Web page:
The Plus teacher packages are designed to give teachers (and students) easy access to Plus content on a particular subject area. Most Plus articles go far beyond the explicit maths taught at school, while still being accessible to someone doing GCSE and A level maths. They put classroom maths in context by explaining the bigger picture — they explore applications in the real world, find maths in unusual places, and delve into mathematical history and philosophy. We therefore hope that our teacher packages provide an ideal resource for students working on projects and teachers wanting to offer their students a deeper insight into the world of maths.
In some sense, all of maths should come under the label "logic", but mathematical logic has shown that mathematics isn't entirely logical. Makes sense? If not, then this teacher package may help. We look at logic in the broadest possible sense, bringing together articles on the basics of mathematical logic, its role in computer science and the philosophy of maths, and on how it's being used in applications. We've grouped the articles in four categories:
- Basic logic: Articles in this category give an introduction to mathematical logic.
- Logic in action: These articles explore some applications of mathematical logic in the real world.
- Computer science and the limits of maths: The development of modern computer science is intimately related to the realisation that mathematics has logical limits. These articles look into these subjects, as well as their overlaps.
- Universal logic: This article asks whether logic is universal, or something made up by humans.
A bright idea — What do computers and light switches have in common? This article illuminates the connection between light bulbs, logic and binary arithmetic.
The origins of proof — This article gives an introduction to deductive reasoning, explores the first attempt to organise maths as a formal logical system and takes a look at one of the earliest known examples of mathematical proof.
Constructive mathematics — In classical maths things are either true or false, but in some quarters this premise is hotly disputed. This article looks at classical logic and gives a brief introduction to an alternative system, called constructivism.
Visual curiosities and mathematical paradoxes — Just as our rational mind can be confused by logical paradoxes, so can our visual perception. This article looks at some examples.
Logic in action
Spaceships are doing it for themselves — A news story exploring how intelligent spacecraft with human-like reasoning capabilities can make important decisions for themselves.
Fuzzy pizza — A news story on how fuzzy logic is used to produce the perfect pizza.
Computer science and the limits of maths
Mathematical mysteries: The Barber's Paradox — Suppose you walk past a barber's shop one day, and see a sign that says "Do you shave yourself? If not, come in and I'll shave you! I shave anyone who does not shave himself, and noone else." This seems fair enough, and fairly simple, until, a little later, the following question occurs to you - does the barber shave himself?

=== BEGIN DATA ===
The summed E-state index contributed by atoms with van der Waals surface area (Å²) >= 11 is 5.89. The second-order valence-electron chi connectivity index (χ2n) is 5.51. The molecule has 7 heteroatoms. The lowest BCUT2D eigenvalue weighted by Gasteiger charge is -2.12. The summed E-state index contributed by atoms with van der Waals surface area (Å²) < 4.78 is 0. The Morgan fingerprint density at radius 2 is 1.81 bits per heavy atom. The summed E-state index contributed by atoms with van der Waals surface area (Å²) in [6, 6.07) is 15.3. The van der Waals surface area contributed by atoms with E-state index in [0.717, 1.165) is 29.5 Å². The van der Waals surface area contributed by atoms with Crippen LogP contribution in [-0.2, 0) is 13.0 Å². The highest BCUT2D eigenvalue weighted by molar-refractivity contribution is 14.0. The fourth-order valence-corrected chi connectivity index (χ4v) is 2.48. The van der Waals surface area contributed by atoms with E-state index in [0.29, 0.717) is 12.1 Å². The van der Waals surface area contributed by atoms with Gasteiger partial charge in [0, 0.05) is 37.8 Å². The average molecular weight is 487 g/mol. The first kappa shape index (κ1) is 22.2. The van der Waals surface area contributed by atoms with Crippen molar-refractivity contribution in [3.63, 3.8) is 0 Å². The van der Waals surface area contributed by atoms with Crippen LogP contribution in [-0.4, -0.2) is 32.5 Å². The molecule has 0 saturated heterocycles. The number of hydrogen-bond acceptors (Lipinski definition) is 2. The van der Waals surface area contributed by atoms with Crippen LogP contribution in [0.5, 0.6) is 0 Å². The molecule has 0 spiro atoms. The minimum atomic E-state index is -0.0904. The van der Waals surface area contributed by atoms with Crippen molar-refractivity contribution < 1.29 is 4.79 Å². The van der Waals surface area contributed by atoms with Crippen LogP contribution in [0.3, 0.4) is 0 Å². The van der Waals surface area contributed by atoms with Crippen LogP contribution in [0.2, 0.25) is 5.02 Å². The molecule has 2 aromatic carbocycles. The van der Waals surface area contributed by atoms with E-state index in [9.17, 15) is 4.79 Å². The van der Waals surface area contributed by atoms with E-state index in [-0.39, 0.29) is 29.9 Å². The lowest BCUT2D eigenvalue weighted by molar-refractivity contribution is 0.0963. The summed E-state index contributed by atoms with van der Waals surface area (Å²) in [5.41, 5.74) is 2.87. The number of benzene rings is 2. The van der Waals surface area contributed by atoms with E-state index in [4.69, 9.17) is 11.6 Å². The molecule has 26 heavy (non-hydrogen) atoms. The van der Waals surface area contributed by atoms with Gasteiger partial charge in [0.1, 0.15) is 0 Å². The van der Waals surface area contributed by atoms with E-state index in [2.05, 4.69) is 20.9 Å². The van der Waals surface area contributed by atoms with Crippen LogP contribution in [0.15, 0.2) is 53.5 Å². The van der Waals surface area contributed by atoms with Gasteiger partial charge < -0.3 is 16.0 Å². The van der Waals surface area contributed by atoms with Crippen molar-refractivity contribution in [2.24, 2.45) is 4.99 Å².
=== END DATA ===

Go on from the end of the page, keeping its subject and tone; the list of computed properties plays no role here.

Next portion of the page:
Gödel and the limits of logic — When Kurt Gödel published his incompleteness theorems in 1931, the mathematical community was stunned: using maths he had proved that there are limits to what maths can prove. This article describes Gödel's brilliant work and troubled life.
The origins of proof III: Proof and puzzles through the ages — If the previous article is too dense for you, then have a look at this one. The latter part of it gives a summary and some examples to illustrate Gödel's famous result.
What computers can't do — A good example of the logical limits of maths is Turing's halting problem. This article explores the problem and looks at Turing's contribution to computer science.
Alan Turing: Ahead of his time — Here's another article on the halting problem, which also gives us a glimpse of Turing's troubled life.
Cantor and Cohen: Infinite investigators Part I and Part II — These two articles look at two other mathematical results which defy commonly accepted mathematical logic: the axiom of choice (part I) and the continuum hypothesis (part II).
Picking holes in mathematics — Most examples of the logical incompleteness of mathematics are pretty esoteric, but will this incompleteness ever interfere with "real-life" maths?
Searching for the missing truth — If logic has its limits, can we use our intuition to complete the puzzle of mathematics?
This is not a carrot: Paraconsistency in mathematics — Paraconsistent mathematics is a type of mathematics in which contradictions may be true. In such a system it is perfectly possible for a statement A and its negation not A to both be true. How can this be, and be coherent? What does it all mean?
Mathematics for aliens — Is the logic of mathematics universal and could it help us to communicate with aliens?